9v IR Tester

Whenever you are working with infrared, you sometimes need to see it, and thats kind of hard. Most people would jump up and say “camera”, but that is not always the best solution. For instance my phone camera is so filtered its near useless for IR, and my DSLR will only take a full blast source and present a dim glow. Wanting something a bit easier [Candymanproducitons] whipped up a little IR tester that fits on top of a standard rectangle 9V battery.

A simple circuit containing nothing more than a LED, resistor, and a IR photo-transistor was assembled on some perforated circuit board, then mounted on top of a battery clip with some epoxy. The end result is a compact and robust tool that will be very handy in the shop, though we think a little spot for your scope probe would be super.

9 volt batteries, with their internal design and locking / polarized terminals are usually a mainstay of electronic tinkerers, and often pop up in cool and compact projects like my lm386 amp in a battery shell from last year. So what can you do with them?

Comments

  1. Hitek146 says:

    Wow. I’ve never done this before, but this is just too much…

    “its near useless” = “it’s near useless”
    “a LED” = “an LED”
    “a IR” = “an IR”
    “rectangle 9V” = “rectangular 9V”

    Cool project, though. I did something similar back in ’95 to detect the presence of light on fiber optic cables feeding CATV nodes. This is a very useful tool in the proper situation. Well done…

  2. Dave says:

    @Hitek146, actually “a LED” is correct.

    Good thing this is the first time you’re doing it.

    Let’s hope it’s also the last time.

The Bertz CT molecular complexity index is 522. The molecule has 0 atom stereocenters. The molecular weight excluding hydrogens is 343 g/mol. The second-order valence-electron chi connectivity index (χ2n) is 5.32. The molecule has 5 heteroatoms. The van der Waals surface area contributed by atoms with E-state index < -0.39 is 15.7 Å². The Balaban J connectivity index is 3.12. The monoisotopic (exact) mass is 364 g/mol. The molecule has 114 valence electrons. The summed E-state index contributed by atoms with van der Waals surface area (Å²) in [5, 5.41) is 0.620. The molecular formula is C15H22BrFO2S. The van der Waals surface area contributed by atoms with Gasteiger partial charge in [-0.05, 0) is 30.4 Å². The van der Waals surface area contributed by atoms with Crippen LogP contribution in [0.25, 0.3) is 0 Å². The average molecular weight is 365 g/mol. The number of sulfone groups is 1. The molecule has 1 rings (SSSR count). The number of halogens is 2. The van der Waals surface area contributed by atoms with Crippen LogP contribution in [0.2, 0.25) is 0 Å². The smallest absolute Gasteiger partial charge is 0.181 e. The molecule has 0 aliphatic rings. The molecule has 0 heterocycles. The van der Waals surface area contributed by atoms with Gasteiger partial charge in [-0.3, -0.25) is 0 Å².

3. Till says:

    Nice simple tool but there are also little plastic cards called “IR Detection Cards” glowing green if hit by an IR-source.

  4. Cricri says:

    “a LED” = “an LED”
    Erm, that’s just you then. And if you’re going to be anal, it should be a parallelepipedic 9V battery and not a rectangular one.

    Now that we’ve pointlessly, yet pedantically, argued semantics, my opinion: I’m not into IR myself, but neato anyway. Could it be done with a AA clip since 9V batteries are not cheap?

  5. don't care says:

    If you’re going to be shallow and pedantic, be correct.
    LED has an “ell” sound at the beginning.

    Otherwise, cool project.

  6. Bacchus says:

    Or just use the rubbish camera on your phone – They always seem to work.

  7. krylenko says:

    Actually, the choice of “a” vs. “an” is determined by the sound of the first syllable, not the actual letter.

    “LED” = “el ee dee” and since that begins with a vowel sound, “an LED” is correct.

  8. CrashSerious says:

    Holy grammar police hijacking batman!

    Lets get back on topic here… This is a really handy hack.

  9. K!P says:

    but led is short for Light Emitting Diode that would make a LED correct…

  10. Elias says:

    But the abbreviation is Light Emitting Diode, so which one to use, the letters or the full version :)

  11. Smokingman says:

    Technically, LED is an initialization not an abbreviation because it’s not pronounceable.

    i.e.
    SCUBA = abbreviation
    LED = initialization

  12. alan says:

    I say it as L.E.D. (individual letters) so in normal conversation I would say ‘an’ L.E.D. because, obviously, this sounds correct. Saying “a L.E.D.” makes you sound like a 5 year old.

    However, I work for an electronics company where most people pronounce it “led” as in “Ted” or “bed”. In these cases, they say “a led” because the other way sounds stupid, obviously. (anled?).

    So I guess it depends how you pronounce LED.

  13. Ren says:

    nice hack, but since a[n] LED can also be used as a photo-transistor, maybe…